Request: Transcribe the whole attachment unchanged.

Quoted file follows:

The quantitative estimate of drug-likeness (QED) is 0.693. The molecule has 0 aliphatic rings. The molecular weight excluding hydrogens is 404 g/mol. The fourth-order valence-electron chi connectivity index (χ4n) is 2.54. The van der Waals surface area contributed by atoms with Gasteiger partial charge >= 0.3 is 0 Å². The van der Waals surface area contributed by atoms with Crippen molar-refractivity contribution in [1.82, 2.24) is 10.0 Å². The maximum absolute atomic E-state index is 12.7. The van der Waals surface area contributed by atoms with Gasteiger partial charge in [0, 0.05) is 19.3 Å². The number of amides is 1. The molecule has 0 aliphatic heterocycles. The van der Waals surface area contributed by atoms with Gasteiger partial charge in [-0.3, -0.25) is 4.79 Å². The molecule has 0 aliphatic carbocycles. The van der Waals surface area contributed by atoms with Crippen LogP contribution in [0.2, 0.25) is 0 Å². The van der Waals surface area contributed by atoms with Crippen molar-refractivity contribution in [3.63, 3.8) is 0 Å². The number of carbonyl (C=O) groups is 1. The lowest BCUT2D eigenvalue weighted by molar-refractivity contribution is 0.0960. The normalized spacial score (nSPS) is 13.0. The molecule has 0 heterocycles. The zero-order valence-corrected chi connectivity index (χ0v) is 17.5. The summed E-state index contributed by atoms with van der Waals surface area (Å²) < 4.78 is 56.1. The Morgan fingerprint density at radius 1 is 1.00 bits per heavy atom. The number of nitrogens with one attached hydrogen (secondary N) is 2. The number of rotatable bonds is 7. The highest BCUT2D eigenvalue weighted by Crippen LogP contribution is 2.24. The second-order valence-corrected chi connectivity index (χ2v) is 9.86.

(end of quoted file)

The quantitative estimate of drug-likeness (QED) is 0.693. The molecule has 0 aliphatic rings. The molecular weight excluding hydrogens is 404 g/mol. The fourth-order valence-electron chi connectivity index (χ4n) is 2.54. The van der Waals surface area contributed by atoms with Gasteiger partial charge >= 0.3 is 0 Å². The van der Waals surface area contributed by atoms with Crippen molar-refractivity contribution in [1.82, 2.24) is 10.0 Å². The maximum absolute atomic E-state index is 12.7. The van der Waals surface area contributed by atoms with Gasteiger partial charge in [0, 0.05) is 19.3 Å². The number of amides is 1. The molecule has 0 aliphatic heterocycles. The van der Waals surface area contributed by atoms with Gasteiger partial charge in [-0.3, -0.25) is 4.79 Å². The molecule has 0 aliphatic carbocycles. The van der Waals surface area contributed by atoms with Crippen LogP contribution in [0.2, 0.25) is 0 Å². The van der Waals surface area contributed by atoms with Crippen molar-refractivity contribution in [3.63, 3.8) is 0 Å². The number of carbonyl (C=O) groups is 1. The lowest BCUT2D eigenvalue weighted by molar-refractivity contribution is 0.0960. The normalized spacial score (nSPS) is 13.0. The molecule has 0 heterocycles. The zero-order valence-corrected chi connectivity index (χ0v) is 17.5. The summed E-state index contributed by atoms with van der Waals surface area (Å²) < 4.78 is 56.1. The Morgan fingerprint density at radius 1 is 1.00 bits per heavy atom. The number of nitrogens with one attached hydrogen (secondary N) is 2. The number of rotatable bonds is 7. The highest BCUT2D eigenvalue weighted by Crippen LogP contribution is 2.24. The second-order valence-corrected chi connectivity index (χ2v) is 9.86.